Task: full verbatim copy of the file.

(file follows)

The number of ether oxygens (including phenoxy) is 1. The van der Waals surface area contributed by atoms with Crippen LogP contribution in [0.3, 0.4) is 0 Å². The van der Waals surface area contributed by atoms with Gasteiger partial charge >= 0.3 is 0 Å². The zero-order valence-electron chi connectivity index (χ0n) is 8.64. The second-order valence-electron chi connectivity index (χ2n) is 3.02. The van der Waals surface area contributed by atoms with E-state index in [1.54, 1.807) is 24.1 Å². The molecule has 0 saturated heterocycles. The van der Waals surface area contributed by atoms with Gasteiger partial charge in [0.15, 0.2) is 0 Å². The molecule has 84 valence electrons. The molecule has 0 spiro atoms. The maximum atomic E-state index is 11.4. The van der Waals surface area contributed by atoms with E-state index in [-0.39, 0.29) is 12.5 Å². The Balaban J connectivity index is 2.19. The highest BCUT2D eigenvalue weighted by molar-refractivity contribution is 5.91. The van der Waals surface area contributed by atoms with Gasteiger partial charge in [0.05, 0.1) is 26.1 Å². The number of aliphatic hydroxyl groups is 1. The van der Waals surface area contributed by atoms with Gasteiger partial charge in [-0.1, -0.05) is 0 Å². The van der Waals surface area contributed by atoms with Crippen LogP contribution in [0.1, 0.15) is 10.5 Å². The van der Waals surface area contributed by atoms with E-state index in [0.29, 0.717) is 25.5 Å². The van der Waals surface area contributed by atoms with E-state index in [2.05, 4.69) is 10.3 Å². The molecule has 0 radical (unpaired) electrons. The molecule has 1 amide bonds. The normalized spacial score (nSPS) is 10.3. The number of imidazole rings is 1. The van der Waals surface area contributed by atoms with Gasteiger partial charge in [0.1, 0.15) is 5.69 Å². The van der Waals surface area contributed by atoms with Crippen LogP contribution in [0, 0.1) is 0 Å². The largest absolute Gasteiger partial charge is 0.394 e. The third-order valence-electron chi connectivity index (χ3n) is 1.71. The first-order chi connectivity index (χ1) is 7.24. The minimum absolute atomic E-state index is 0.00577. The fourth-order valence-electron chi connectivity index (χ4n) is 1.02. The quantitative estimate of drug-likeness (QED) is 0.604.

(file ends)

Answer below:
The number of ether oxygens (including phenoxy) is 1. The van der Waals surface area contributed by atoms with Crippen LogP contribution in [0.3, 0.4) is 0 Å². The van der Waals surface area contributed by atoms with Gasteiger partial charge >= 0.3 is 0 Å². The zero-order valence-electron chi connectivity index (χ0n) is 8.64. The second-order valence-electron chi connectivity index (χ2n) is 3.02. The van der Waals surface area contributed by atoms with E-state index in [1.54, 1.807) is 24.1 Å². The molecule has 0 saturated heterocycles. The van der Waals surface area contributed by atoms with Gasteiger partial charge in [0.15, 0.2) is 0 Å². The molecule has 84 valence electrons. The molecule has 0 spiro atoms. The maximum atomic E-state index is 11.4. The van der Waals surface area contributed by atoms with E-state index in [-0.39, 0.29) is 12.5 Å². The Balaban J connectivity index is 2.19. The highest BCUT2D eigenvalue weighted by molar-refractivity contribution is 5.91. The van der Waals surface area contributed by atoms with Gasteiger partial charge in [0.05, 0.1) is 26.1 Å². The number of aliphatic hydroxyl groups is 1. The van der Waals surface area contributed by atoms with Gasteiger partial charge in [-0.1, -0.05) is 0 Å². The van der Waals surface area contributed by atoms with Crippen LogP contribution in [0.1, 0.15) is 10.5 Å². The van der Waals surface area contributed by atoms with E-state index in [0.29, 0.717) is 25.5 Å². The van der Waals surface area contributed by atoms with E-state index in [2.05, 4.69) is 10.3 Å². The molecule has 0 radical (unpaired) electrons. The molecule has 1 amide bonds. The normalized spacial score (nSPS) is 10.3. The number of imidazole rings is 1. The van der Waals surface area contributed by atoms with Gasteiger partial charge in [0.1, 0.15) is 5.69 Å². The van der Waals surface area contributed by atoms with Crippen LogP contribution in [0, 0.1) is 0 Å². The largest absolute Gasteiger partial charge is 0.394 e. The third-order valence-electron chi connectivity index (χ3n) is 1.71. The first-order chi connectivity index (χ1) is 7.24. The minimum absolute atomic E-state index is 0.00577. The fourth-order valence-electron chi connectivity index (χ4n) is 1.02. The quantitative estimate of drug-likeness (QED) is 0.604.